In the Arab world, the United Arab Emirates scored 69 and Qatar 63, which is the highest score on the index compared to the rest of the Arab countries, while Yemen scored 16, and Syria and Somalia 13, which is the lowest score on the index. Perhaps the reason behind these low scores is the weak institutions, absence rule of law, the spread of impunity, the restriction and suppression of public freedoms, the weakening of civil society institutions and the absence of transparency in the preparation and disbursement of public finances.
 
Globally, Denmark, Finland and New Zealand scored the highest on the index with a score of 88, followed by Norway, Singapore and Sweden, each with a score of 85. Based on the analysis of Transparency International, it was found that these countries participated in the consolidation of human rights in terms of legislation and practices through gender equality and social justice and invested more than
 
others in healthcare as they practiced democracy and the rule of law during the response to the COVID 19 pandemic by promoting freedom of opinion and expression and making information available to ensure the participation of male and female citizens in decision-making and to enhance the role of civil society organizations in services and oversight.
 
Jordan's score improved on the source of the World Competitiveness Yearbook issued by the Institute for Management Development by 9 points, and on the Executive Opinion Survey issued by the World Economic Forum by one point, these two sources share the measurement of perceptions of bribery in the public sector. These two sources reflect the experience of businessmen with the public sector.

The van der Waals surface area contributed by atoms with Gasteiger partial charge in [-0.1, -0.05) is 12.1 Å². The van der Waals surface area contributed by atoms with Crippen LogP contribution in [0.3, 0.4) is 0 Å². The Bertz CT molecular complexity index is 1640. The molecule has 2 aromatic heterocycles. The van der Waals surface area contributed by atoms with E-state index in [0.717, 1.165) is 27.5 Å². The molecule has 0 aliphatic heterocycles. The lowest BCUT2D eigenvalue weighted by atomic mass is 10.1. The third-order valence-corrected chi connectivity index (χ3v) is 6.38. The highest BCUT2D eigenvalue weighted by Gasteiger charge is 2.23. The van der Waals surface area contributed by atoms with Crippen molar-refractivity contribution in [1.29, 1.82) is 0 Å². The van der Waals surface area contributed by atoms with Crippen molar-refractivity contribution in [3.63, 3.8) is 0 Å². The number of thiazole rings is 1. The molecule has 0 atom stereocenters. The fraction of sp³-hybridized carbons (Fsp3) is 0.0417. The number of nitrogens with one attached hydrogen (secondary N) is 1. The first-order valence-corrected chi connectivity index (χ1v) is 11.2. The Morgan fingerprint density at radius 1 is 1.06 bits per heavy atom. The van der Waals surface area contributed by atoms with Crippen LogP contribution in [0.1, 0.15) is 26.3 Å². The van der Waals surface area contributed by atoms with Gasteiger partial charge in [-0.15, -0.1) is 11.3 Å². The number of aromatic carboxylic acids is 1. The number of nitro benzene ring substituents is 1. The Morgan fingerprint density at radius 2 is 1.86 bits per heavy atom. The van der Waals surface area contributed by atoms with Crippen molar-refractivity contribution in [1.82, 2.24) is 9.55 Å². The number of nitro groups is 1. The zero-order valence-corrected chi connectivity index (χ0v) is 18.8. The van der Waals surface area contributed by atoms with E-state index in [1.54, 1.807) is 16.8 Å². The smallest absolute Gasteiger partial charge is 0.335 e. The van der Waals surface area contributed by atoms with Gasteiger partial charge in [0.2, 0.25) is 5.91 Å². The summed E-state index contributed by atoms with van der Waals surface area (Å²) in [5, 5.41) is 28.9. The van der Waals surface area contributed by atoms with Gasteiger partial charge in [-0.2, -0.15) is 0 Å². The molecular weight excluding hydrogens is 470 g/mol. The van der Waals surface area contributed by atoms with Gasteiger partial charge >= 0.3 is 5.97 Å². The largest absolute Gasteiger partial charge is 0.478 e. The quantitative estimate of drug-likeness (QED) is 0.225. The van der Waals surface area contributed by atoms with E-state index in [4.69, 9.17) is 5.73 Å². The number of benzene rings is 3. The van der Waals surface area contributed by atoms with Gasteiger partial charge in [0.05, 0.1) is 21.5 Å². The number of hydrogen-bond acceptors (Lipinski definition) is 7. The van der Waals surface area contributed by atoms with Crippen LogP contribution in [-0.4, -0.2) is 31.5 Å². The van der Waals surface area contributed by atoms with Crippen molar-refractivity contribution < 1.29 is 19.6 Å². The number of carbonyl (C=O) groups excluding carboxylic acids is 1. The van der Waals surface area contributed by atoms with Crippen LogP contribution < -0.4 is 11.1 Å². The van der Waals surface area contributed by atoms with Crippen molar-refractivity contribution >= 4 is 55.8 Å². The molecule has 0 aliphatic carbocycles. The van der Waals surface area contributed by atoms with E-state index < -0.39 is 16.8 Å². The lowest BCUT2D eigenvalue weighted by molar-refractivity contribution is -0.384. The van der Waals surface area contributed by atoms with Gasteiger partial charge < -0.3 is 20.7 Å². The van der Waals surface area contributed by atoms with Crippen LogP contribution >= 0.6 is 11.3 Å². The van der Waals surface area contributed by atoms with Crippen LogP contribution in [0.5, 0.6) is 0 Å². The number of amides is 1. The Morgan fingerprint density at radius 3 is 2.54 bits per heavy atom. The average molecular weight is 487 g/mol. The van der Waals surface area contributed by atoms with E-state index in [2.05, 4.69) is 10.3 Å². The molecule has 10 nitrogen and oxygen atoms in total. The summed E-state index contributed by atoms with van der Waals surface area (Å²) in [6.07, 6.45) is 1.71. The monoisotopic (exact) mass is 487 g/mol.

Jordan regressed on three indicators this year, namely: The Bertelsmann Transformation Index by (-4) degrees, and The Political Risk Services International Country Risk Guide by (-4) degrees as well. Both indices measure the extent to which perpetrators are held accountable and punished, and to what extent the government succeeds in reducing corruption in various state institutions, in addition to the extent of nepotism and favoritism, and the extent to which politics is linked to the business sector and its impact on the public sector.
 
Jordan also regressed on The World Justice Project Rule of Law Index by (-2) degrees, which focuses on the extent of the exercise of power by the government, the absence of corruption and the ability to establish security and safety, basic rights including health and others, ease of access and quality of service, and transparent government, law enforcement and the ability of individuals to access justice. This indicator reflects the views of male and female citizens and local legal experts.
 
As for the rest of the sources, Jordan maintained the previous scores.
 
Based on the results of the Corruption Perceptions Index, Rasheed recommends the following:
 
§ Strengthening the role of supervisory bodies and institutions by allocating sufficient funds and resources to them and enhancing the administrative and financial independence necessary to perform their duties.
 
§ Make the results of the follow-up committee on the recommendations of the annual report of the Audit Bureau publicly available.
 
§ Inclusion of special funds and donations (Local and international) allocated to combat the Corona pandemic under the supervision of the Audit Bureau and the regulatory authorities.